The trustees must be able to demonstrate that they have acted “in the best interests of the charity”, irrespective of any individual or collective personal interest or predilection, in each and every case. The trustees (or their delegates) have a duty to consider carefully, on the basis of the evidence available to them, whether the charity’s interests will be better served by accepting or refusing the donation and to act accordingly.
In making these judgements, trustees and their authorised decision-makers must notallow individual or collective personal, political or commercial interests, nor personal views on political or ethical issues, which are not directly related to the interests of the charity, affect their judgement.
Consequently, where trustees decide to delegate their responsibility to staff, to volunteers or to local groups/branches, they mustensure that clear areas of responsibility are established within agreed management structures. Clear procedures for the delegation of decision-making mustbe established in writing and agreed formally by the trustees.
As with general expenditure, where staff and other nominees have the authority to sign cheques on behalf of the charity without the clearance of the trustees, so this practice can be extended to the acceptance of donations. Larger donations, and those seen as potentially contentious, oughtto be referred to senior staff.
It is advisable for all parties within the charity to be aware of the decision-making procedures agreed by the trustees with respect to acceptance/refusal of donations. All shouldrecognise the boundaries to their decision-making authority and the process for referral where this is exceeded.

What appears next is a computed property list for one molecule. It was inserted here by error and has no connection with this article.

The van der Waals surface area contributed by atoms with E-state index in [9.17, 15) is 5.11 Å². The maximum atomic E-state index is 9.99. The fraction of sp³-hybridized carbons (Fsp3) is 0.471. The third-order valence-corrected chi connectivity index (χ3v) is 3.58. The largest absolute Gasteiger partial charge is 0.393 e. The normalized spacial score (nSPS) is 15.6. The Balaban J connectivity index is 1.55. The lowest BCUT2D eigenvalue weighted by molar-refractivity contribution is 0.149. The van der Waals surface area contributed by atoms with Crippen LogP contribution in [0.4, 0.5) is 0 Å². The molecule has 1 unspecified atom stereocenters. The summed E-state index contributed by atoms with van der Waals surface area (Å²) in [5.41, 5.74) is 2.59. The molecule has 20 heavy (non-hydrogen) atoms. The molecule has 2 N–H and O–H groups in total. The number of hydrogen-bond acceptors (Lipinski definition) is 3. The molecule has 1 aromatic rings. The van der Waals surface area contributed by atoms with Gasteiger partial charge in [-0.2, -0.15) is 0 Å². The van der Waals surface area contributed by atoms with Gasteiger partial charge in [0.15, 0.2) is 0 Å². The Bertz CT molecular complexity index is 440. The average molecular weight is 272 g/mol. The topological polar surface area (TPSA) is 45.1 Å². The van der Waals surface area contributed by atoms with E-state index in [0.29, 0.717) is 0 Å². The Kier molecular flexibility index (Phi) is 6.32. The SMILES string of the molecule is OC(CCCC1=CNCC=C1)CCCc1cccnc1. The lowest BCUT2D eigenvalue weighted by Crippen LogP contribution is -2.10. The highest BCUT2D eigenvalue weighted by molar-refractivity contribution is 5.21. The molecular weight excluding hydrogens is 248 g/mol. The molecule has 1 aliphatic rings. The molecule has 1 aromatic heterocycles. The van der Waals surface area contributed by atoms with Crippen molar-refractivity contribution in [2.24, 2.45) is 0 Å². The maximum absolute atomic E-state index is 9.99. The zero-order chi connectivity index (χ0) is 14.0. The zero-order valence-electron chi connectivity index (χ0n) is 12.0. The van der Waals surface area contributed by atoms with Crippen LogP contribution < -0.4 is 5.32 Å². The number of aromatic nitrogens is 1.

Trustees oughtto be particularly careful when refusing donations based solely on the grounds of expediency, as judged by themselves. In such cases the trustees are potentially answerable to the Charity Commission or the Office of the Scottish Charity Regulator (OSCR) and must be able to demonstrate clearly to the Commissioners or OSCR how ‘the best interests of the charity’ have been served in accepting or refusing the donation in question.
Refusing a Donation
In order to pre-empt possible disputes and/or negative publicity in complex or potentially difficult cases, trustees of charities registered in England and Wales may wish to apply to the Charity Commission for an order authorising the charity to refuse a donation (see Section 4.0).
Circumstances where such an order might be of particular benefit are those where:
- it is not immediately clear what the ‘best interests of the charity’ are in relation to the proposed donation
- large sums of money or property are involved
- the trustees have reason to believe that a decision taken by them might be subsequently challenged in the courts
- the trustees wish to use the ‘authority’ of a Charity Commission order to mitigate against the threat of negative publicity engendered by the refusal of a donation
No similar procedure exists in Scotland and trustees of charities which are governed by OSCR ought to seek professional legal advice if they are concerned about a particular donation in order to ensure that they fulfil their legal duties when opting to accept or refuse the donation.
Trustees mustderive no personal benefit (individually or collectively) from donations, loans or other material support offered to the charity. Where material benefit is tied to support, the support, the benefit or both mustbe declined. Where it is clear that the activities of a donor are directly inimical to the objectives of the charity, the agreed policies of the charity, or to the beneficiaries of the charity, the trustees can refuse the donation.